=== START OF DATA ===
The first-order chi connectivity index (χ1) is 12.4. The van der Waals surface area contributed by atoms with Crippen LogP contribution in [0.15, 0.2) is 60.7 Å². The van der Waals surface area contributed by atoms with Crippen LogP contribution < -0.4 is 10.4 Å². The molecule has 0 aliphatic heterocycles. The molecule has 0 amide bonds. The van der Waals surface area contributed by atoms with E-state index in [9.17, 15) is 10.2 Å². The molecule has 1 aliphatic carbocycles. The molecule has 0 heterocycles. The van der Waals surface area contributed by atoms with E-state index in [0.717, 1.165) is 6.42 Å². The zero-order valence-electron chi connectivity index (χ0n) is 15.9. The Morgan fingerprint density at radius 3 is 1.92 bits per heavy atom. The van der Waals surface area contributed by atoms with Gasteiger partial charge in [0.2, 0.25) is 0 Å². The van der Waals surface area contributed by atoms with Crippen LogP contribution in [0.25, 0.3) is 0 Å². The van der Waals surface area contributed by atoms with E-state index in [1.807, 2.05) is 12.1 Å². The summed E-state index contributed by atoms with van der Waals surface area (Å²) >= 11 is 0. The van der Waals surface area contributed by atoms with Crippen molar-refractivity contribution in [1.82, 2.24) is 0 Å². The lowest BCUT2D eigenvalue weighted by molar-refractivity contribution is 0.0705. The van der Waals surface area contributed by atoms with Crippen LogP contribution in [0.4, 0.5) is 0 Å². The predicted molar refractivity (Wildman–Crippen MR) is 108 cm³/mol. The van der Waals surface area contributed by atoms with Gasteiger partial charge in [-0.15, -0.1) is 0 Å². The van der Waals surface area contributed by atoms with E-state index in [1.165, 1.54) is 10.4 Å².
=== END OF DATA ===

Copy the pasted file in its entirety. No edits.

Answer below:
The first-order chi connectivity index (χ1) is 12.4. The van der Waals surface area contributed by atoms with Crippen LogP contribution in [0.15, 0.2) is 60.7 Å². The van der Waals surface area contributed by atoms with Crippen LogP contribution < -0.4 is 10.4 Å². The molecule has 0 aliphatic heterocycles. The molecule has 0 amide bonds. The van der Waals surface area contributed by atoms with E-state index in [9.17, 15) is 10.2 Å². The molecule has 1 aliphatic carbocycles. The molecule has 0 heterocycles. The van der Waals surface area contributed by atoms with E-state index in [0.717, 1.165) is 6.42 Å². The zero-order valence-electron chi connectivity index (χ0n) is 15.9. The Morgan fingerprint density at radius 3 is 1.92 bits per heavy atom. The van der Waals surface area contributed by atoms with Gasteiger partial charge in [0.2, 0.25) is 0 Å². The van der Waals surface area contributed by atoms with Crippen LogP contribution in [0.25, 0.3) is 0 Å². The van der Waals surface area contributed by atoms with E-state index in [1.807, 2.05) is 12.1 Å². The summed E-state index contributed by atoms with van der Waals surface area (Å²) >= 11 is 0. The van der Waals surface area contributed by atoms with Crippen molar-refractivity contribution in [1.82, 2.24) is 0 Å². The lowest BCUT2D eigenvalue weighted by molar-refractivity contribution is 0.0705. The van der Waals surface area contributed by atoms with Crippen LogP contribution in [0.4, 0.5) is 0 Å². The predicted molar refractivity (Wildman–Crippen MR) is 108 cm³/mol. The van der Waals surface area contributed by atoms with Gasteiger partial charge in [-0.15, -0.1) is 0 Å². The van der Waals surface area contributed by atoms with E-state index in [1.165, 1.54) is 10.4 Å².